No man, ironically, did more to elevate the rivalry to greatness than the Kiwi. Indeed, the starting point was surely that heartbreaking near miss in 2013 in Schmidt’s third match in charge, before he helped to mastermind that landmark victory in Chicago three years later and the first win on home soil in November 2019.

As he feared in the immediate aftermath of the win in Chicago, each time Ireland poked the bear, first leading to a vengeful mission to Dublin a fortnight later and finally that World Cup quarter-final filleting in his last match at the helm in Tokyo.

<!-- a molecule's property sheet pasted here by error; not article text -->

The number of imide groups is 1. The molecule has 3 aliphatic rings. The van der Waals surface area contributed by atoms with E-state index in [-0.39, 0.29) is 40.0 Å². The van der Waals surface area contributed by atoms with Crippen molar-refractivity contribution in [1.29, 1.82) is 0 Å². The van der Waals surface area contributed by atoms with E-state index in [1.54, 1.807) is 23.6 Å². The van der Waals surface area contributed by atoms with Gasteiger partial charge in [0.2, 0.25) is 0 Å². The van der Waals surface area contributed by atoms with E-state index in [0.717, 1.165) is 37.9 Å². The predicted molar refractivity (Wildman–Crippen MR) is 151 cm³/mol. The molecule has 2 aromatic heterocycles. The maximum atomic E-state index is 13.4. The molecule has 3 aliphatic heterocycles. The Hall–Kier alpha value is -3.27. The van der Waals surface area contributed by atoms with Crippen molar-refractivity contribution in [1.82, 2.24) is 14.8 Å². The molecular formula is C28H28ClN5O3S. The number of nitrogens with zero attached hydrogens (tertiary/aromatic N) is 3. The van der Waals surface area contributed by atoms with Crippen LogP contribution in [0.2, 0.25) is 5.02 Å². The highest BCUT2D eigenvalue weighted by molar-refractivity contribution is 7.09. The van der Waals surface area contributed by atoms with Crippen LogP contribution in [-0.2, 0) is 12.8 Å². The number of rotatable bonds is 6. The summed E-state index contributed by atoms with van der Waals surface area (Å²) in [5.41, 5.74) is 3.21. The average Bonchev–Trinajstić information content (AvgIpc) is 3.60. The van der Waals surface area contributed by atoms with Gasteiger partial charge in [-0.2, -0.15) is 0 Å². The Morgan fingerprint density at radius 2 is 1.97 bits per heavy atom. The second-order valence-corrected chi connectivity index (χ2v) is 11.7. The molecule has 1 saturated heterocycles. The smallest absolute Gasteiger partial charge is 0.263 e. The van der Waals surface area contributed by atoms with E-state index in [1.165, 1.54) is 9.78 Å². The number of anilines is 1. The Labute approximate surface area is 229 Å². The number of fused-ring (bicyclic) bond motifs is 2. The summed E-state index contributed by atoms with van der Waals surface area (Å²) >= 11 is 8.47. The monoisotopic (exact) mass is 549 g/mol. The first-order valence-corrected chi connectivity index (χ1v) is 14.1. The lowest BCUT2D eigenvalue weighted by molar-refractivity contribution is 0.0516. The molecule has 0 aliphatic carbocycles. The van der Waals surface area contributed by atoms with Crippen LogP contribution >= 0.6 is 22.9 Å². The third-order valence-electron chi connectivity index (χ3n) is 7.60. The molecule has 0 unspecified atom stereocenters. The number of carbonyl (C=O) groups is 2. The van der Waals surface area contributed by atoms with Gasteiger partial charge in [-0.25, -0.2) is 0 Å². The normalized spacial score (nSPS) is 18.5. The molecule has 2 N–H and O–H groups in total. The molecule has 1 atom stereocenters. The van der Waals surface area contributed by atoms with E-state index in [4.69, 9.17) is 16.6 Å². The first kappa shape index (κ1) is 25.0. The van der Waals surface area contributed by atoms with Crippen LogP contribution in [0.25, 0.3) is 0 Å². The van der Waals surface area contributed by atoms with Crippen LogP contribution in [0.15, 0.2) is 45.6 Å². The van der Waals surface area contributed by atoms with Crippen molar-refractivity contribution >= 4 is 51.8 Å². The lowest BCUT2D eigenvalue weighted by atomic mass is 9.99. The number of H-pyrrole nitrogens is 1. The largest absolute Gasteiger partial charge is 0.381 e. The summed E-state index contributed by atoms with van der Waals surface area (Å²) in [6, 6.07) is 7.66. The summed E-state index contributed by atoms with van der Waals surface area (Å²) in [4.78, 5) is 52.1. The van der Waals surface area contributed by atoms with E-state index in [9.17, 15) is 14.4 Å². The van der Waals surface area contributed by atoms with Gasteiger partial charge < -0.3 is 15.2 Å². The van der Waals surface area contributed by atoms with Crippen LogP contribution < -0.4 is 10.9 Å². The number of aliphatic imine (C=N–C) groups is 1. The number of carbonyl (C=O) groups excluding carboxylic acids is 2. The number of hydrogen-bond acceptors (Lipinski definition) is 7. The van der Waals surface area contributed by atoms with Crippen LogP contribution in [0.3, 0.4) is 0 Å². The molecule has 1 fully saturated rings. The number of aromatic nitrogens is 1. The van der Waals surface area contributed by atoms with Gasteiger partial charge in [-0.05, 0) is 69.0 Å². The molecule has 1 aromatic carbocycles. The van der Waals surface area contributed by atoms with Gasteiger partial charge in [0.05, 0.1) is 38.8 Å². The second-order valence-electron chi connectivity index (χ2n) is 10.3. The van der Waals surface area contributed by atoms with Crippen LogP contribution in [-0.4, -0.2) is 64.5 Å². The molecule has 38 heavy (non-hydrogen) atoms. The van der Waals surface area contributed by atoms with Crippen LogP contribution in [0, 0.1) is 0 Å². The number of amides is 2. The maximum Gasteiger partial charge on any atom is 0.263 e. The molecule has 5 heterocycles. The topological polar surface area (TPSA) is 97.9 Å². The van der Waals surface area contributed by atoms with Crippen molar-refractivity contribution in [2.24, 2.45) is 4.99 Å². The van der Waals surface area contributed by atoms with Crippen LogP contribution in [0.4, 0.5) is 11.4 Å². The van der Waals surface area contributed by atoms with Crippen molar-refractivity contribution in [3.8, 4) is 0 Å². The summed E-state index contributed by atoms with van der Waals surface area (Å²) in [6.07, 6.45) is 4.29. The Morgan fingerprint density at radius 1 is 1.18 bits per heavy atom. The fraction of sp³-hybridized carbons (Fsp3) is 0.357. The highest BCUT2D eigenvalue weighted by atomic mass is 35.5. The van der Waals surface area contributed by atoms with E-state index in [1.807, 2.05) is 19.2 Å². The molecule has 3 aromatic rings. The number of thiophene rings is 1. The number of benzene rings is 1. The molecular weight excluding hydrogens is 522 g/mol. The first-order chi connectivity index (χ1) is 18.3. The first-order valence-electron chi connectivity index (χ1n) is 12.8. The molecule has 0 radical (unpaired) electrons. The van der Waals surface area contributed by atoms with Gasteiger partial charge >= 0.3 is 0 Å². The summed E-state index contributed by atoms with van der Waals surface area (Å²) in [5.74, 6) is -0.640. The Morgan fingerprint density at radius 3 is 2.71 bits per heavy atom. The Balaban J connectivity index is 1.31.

It could well be that Ireland’s superb win in Dublin last November has again succeeded in poking the bear, and Schmidt’s confirmed presence in camp this week is profoundly unnerving given his insider knowledge on Johnny Sexton, Andy Farrell et al, which is encyclopedic.

You’d wonder if Schmidt himself feels in any way awkward. You wonder too how cohesive is the ever expanding and now ever-changing All Blacks’ coaching dynamic. The upheavals could definitely disrupt their preparations.

More likely, akin to Ian Costello assuming the reigns in tandem with his academy assistant Andy Kiriacou as Johann van Graan et al were in isolation when Munster’s patchwork side beat Wasps last December, it will galvanise and inspire them.

Schmidt will be actively plotting Ireland’s downfall this week and again in the remainder of this series. It’s ridiculous really yet, now that it has come to pass, somehow it almost seems like fate. The plot has thickened alright.

gerry.thornley@irishtimes.com